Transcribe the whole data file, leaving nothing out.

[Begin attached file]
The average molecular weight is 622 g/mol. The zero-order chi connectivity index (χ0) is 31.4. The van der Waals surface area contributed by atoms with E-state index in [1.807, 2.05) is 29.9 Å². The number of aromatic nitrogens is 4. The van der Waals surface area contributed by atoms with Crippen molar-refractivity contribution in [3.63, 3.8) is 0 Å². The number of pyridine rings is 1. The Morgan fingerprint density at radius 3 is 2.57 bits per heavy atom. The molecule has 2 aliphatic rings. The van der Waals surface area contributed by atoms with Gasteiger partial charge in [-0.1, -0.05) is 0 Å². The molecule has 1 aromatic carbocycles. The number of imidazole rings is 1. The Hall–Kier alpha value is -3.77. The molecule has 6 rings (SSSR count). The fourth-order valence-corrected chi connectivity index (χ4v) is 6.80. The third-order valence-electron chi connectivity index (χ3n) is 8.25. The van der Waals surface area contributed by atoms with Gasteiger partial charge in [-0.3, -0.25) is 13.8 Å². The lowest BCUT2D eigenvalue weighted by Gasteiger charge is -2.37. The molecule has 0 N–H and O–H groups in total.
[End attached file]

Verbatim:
The average molecular weight is 622 g/mol. The zero-order chi connectivity index (χ0) is 31.4. The van der Waals surface area contributed by atoms with E-state index in [1.807, 2.05) is 29.9 Å². The number of aromatic nitrogens is 4. The van der Waals surface area contributed by atoms with Crippen molar-refractivity contribution in [3.63, 3.8) is 0 Å². The number of pyridine rings is 1. The Morgan fingerprint density at radius 3 is 2.57 bits per heavy atom. The molecule has 2 aliphatic rings. The van der Waals surface area contributed by atoms with Gasteiger partial charge in [-0.1, -0.05) is 0 Å². The molecule has 1 aromatic carbocycles. The number of imidazole rings is 1. The Hall–Kier alpha value is -3.77. The molecule has 6 rings (SSSR count). The fourth-order valence-corrected chi connectivity index (χ4v) is 6.80. The third-order valence-electron chi connectivity index (χ3n) is 8.25. The van der Waals surface area contributed by atoms with Gasteiger partial charge in [-0.3, -0.25) is 13.8 Å². The lowest BCUT2D eigenvalue weighted by Gasteiger charge is -2.37. The molecule has 0 N–H and O–H groups in total.